The Argentine Senate voted against a bill that would have decriminalised abortion during the first 14 weeks of pregnancy.
Senators voted 38-31 against the measure early on 9 August following a 15-hour debate. The measure had been approved in June by the lower house of Congress.
The Argentine bishops' conference hailed the vote, saying the debate in the country opened an opportunity for dialogue and a chance to focus more on social ministry.
The Senate debate revealed deep divisions in Argentina, where support for decriminalising abortion drew stronger support in Buenos Aires, the capital, than in the more conservative provinces. Observers attributed that difference to the bill being voted down in the Senate, which includes more representation from outlying areas.
The vote came as a movement of women and supporters of the measure -- wearing green handkerchiefs -- filled the streets outside the Congress as voting occurred. Catholics, meanwhile, celebrated the Eucharist.
"Everyone had time to express their viewpoints and be heard by legislators in a healthy democratic exercise. But the only ones that didn't have an opportunity de make themselves heard are the human beings that struggled to be born," Cardinal Mario Poli, Pope Francis' successor in Buenos Aires, said Aug. 8 in his homily at a what organizers called a "Mass for Life."
In an acknowledgment that the church could be doing more to work with women, Cardinal Poli said, "We have done little to accompany the women when they find themselves in tough situations, particularly when the (pregnancy) is the result of rape or situations of extreme poverty."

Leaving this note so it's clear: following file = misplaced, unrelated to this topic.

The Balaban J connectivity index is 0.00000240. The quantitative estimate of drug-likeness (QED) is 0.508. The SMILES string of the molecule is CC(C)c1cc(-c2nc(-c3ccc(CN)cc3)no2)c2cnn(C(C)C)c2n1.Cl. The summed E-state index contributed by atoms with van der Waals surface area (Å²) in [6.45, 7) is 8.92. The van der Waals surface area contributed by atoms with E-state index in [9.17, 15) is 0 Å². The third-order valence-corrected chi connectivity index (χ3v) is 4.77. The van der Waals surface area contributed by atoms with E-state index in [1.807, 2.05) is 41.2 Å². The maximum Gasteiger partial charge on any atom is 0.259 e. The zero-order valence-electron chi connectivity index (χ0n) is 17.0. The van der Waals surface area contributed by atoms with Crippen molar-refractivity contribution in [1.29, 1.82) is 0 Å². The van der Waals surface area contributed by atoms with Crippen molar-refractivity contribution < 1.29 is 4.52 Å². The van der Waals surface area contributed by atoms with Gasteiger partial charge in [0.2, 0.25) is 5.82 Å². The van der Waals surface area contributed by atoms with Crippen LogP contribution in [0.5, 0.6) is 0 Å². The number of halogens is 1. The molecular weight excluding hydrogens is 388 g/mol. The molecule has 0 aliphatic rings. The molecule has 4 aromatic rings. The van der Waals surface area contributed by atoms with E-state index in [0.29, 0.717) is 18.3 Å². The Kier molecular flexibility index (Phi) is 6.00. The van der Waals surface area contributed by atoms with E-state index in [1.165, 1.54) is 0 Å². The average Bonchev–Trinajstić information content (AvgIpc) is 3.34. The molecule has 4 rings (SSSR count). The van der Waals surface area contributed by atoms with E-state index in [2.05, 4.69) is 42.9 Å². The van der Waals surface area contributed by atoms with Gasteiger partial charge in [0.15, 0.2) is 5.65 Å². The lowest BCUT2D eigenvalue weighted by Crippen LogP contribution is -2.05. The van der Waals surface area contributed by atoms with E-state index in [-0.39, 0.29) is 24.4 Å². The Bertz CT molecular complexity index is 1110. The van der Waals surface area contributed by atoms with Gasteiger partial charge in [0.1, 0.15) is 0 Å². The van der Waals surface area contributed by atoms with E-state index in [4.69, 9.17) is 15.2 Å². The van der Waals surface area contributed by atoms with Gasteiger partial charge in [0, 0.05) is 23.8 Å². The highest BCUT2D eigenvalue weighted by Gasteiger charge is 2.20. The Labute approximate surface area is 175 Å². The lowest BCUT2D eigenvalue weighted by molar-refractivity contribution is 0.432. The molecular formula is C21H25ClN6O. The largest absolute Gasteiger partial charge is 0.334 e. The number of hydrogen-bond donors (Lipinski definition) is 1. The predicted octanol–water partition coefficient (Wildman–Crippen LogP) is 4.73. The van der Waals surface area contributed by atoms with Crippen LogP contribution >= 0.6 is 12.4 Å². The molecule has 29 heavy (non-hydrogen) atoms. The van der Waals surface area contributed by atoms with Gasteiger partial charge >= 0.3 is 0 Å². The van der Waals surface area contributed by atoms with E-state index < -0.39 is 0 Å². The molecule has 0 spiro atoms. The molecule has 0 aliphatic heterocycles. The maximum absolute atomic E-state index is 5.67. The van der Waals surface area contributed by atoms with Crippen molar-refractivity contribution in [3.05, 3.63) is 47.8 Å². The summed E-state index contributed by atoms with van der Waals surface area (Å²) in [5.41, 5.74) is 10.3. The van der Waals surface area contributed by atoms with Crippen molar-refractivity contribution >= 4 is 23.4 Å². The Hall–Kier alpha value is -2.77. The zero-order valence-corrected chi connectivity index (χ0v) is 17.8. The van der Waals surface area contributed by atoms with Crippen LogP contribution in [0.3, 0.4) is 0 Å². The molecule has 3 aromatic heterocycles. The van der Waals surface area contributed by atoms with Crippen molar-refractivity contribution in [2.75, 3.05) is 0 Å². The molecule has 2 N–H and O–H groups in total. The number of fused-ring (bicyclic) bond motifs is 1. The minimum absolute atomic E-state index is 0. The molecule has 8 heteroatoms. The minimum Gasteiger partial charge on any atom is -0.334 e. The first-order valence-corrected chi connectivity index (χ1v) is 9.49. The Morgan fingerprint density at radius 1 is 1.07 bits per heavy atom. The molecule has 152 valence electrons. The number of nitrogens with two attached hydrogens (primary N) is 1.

In a statement after the vote, the bishops' conference said it was time to address the "new divisions developing between us ... through a renewed exercise of dialogue."
"We are facing great pastoral challenges to speak more clearly on the value of life," the bishops said.
More than 75 percent of Argentines still consider themselves Catholic, but the opposition to the abortion bill also came from Protestant and evangelical congregations, prompting the bishops' conference to acknowledge that "ecumenical dialogue and inter-religious dialogue has grown at this time of joining forces to protect life."
Analysts in Argentina say church opposition to the abortion bill started somewhat quietly as the measure was not expected to pass the lower house. Pope Francis, a native of Argentina, also largely stayed on the sidelines, except for a strong denunciation of abortion in June. At the time he said, "Last century, the whole world was scandalised by what the Nazis did to purify the race. Today, we do the same thing but with white gloves."
"When the lower house result occurred, (the hierarchy) started to understand something similar could happen with the senators so the Argentine church and various movements and associations became frontally against the bill," said Jose Maria Poirier, publisher of the Catholic magazine Criterio.
"It's created tension" in the Argentine church "that the pope has not intervened directly," he added.
Argentine President Mauricio Macri had promised to sign the bill into law had it been approved. Observers said the relationship between the Catholic Church and Macri had deteriorated somewhat as the pope's statements on economic matters were not well received as president tried to implement difficult economic reforms in recent months.